Since I started following The Fiberglass Manifesto I've been wanting to try a fiberglass fly rod. Coming from a cycling background I figured it might be similar in difference to a graphite/ carbon rod as a steel frame is to a carbon frame. I wasn't far off. I have two steel bikes, two titanium bikes and exactly zero carbon because I don't like carbon. This is because I've ridden all types and never felt that carbon had a life. Steel and Ti have personality and feel while carbon is just a dead feeling frame. And yes, I fully understand the importance of performance concerns. See my last paragraph. A similar idea can be applied to casting a fly rod and I noticed this literally the second I picked up my new glass rod.
This happened by accident when my mom called me one day and said she was at a garage sale and an elderly man had a bunch of fishing gear for sale. He had a fly rod for $15.00, no details, so I told her to get it. Turns out it was a Gladding/ South Bend fiberglass rod. Not valuable by any means. Not like a Winston vintage bamboo that can sell for ~$7000. It's a usable rod that I can toss in my trunk or charge through a stand of brush and not panic if it gets a scratch. It was made in 1971 which is when I was born so that makes it sort of cool to me.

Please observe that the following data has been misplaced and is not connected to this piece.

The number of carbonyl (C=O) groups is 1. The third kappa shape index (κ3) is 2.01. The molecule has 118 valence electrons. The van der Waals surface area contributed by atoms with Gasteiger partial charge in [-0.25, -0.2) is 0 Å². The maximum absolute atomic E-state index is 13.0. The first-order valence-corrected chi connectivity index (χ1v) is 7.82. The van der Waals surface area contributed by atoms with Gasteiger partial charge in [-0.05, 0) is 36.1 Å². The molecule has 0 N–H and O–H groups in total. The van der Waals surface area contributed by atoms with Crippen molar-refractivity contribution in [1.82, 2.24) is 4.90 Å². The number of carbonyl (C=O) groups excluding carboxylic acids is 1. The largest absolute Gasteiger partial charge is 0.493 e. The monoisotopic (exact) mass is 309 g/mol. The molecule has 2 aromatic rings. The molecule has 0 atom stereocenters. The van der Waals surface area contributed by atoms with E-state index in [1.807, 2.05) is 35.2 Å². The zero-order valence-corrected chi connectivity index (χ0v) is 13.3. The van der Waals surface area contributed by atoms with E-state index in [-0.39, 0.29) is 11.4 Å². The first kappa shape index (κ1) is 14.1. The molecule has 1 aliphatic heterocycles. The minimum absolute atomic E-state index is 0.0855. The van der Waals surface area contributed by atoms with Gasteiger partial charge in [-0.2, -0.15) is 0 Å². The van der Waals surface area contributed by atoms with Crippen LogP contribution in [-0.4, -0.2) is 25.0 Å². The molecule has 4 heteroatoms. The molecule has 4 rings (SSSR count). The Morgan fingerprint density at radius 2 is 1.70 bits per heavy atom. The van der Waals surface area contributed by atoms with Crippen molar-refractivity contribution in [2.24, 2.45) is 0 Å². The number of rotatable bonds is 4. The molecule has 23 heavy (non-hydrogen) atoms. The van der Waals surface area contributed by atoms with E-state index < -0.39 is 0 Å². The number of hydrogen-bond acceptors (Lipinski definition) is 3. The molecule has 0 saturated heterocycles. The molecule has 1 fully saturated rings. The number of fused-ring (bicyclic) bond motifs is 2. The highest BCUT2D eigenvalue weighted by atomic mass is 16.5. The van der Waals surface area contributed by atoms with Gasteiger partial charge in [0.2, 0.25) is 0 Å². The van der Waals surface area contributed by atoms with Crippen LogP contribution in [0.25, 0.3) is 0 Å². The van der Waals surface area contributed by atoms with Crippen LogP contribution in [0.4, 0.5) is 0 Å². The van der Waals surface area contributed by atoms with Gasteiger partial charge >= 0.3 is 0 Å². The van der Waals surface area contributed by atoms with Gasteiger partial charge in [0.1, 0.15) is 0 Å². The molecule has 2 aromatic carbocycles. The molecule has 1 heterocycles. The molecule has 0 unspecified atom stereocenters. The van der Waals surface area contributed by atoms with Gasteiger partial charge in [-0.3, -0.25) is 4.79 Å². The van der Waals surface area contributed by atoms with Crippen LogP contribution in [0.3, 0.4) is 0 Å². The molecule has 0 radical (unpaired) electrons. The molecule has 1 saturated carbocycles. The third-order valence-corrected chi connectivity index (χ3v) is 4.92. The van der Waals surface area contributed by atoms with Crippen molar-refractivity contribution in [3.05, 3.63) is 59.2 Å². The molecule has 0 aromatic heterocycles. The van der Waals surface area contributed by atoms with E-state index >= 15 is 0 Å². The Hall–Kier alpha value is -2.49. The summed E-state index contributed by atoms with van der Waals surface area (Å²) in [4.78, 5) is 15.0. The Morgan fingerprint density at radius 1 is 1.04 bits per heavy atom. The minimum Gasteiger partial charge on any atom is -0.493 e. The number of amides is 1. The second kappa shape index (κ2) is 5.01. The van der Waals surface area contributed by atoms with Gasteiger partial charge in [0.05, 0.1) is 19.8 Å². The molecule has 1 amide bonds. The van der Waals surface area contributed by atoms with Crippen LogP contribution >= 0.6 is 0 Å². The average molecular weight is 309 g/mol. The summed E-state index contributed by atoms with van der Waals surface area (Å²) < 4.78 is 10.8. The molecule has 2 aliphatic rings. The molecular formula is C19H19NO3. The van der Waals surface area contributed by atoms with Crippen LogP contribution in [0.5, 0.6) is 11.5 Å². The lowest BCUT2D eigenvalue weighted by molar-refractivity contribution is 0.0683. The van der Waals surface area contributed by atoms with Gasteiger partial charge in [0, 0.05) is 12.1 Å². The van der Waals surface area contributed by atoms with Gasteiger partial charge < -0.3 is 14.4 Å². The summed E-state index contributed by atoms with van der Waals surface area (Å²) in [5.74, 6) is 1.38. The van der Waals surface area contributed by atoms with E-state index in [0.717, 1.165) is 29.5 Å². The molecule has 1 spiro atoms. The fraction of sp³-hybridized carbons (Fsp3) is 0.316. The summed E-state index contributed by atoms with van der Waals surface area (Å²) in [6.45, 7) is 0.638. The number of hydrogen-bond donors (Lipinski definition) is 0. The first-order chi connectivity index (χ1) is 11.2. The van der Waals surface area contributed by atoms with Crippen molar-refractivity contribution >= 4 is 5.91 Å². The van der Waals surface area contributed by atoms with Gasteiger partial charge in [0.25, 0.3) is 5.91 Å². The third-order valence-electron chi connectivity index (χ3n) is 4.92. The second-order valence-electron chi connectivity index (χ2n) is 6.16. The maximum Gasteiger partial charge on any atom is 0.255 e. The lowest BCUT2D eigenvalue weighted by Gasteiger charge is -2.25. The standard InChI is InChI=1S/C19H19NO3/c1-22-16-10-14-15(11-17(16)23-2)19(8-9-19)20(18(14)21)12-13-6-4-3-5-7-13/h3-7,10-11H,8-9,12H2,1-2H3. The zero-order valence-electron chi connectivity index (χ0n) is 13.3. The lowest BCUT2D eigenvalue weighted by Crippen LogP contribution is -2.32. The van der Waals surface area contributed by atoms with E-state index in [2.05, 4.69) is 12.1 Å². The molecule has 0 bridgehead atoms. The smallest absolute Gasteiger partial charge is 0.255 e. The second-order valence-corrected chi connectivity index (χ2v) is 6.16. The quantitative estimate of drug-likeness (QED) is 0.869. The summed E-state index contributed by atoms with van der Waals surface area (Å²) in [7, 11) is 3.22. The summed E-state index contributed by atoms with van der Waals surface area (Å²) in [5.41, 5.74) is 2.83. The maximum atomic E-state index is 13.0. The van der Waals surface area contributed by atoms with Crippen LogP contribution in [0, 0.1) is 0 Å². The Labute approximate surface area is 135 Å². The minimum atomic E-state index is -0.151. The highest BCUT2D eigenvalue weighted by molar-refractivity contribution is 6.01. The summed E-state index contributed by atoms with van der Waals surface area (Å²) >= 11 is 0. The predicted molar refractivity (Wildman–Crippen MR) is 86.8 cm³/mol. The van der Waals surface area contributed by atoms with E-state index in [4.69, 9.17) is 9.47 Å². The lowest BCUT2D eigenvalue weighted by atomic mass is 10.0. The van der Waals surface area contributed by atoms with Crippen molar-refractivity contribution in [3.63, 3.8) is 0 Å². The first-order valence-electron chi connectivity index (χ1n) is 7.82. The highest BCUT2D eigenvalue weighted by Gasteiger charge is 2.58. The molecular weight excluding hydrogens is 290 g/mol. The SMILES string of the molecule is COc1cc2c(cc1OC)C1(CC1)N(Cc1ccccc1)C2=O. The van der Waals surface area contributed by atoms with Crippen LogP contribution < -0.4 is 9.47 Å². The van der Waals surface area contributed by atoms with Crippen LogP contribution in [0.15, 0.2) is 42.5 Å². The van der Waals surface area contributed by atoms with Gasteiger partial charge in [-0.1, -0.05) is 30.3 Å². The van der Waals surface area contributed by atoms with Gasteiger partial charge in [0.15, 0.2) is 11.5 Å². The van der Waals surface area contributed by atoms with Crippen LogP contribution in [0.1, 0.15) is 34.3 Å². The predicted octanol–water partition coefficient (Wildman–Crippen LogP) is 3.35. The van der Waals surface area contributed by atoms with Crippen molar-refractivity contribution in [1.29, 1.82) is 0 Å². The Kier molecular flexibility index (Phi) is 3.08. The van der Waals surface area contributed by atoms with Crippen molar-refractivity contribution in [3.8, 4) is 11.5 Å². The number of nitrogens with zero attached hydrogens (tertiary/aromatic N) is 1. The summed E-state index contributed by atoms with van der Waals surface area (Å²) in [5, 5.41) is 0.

|42 year old wraps still perfect.|
It's heavy. It's fiberglass after-all. Like steel the liveliness of the material comes with a cost. It's 8'6" and felt like a noodle when I first lifted it. Any movement caused it to whip and bend where a carbon rod is far stiffer and requires that you make it move. This simple aspect is why I enjoyed the glass so much when I finally got to cast it. A carbon rod has a certain "margin for error" in my opinion, meaning that if your arm isn't moving perfectly straight in the fore/ aft plane... that's OK, the carbon will compensate. But with the glass rod I could immediately see the flaws in my cast. Any, and I mean even an inch or less, lateral movement caused the tip to whip laterally which is a cast killer. It took concentration to keep the tip in the plane.
With the compliance of the rod I also found that my forward cast needed to stop at 12 o'clock rather than the 10-11 that I usually use. I literally have to stop the rod straight up in order to get a smooth and full roll of the line. The back cast didn't feel too much different.
The thing I like most about the rod however is that it is a throwback to older times. It isn't cutting edge and I have a deep appreciation for that. Fly fishing at it's heart is not about catching fish. It's about the act of fishing and because of that I don't feel that expensive or cutting edge gear will enhance that... and in fact I could argue that it actually hurts it. I can already see that this $15.00 rod will become my primary rod. I have 3 other carbon and the only advantage I see with (two of) them is there packability. They're 4 and 5 piece respectively so they are much more portable. Until I get to try a bamboo rod though... I'm sold on the glass.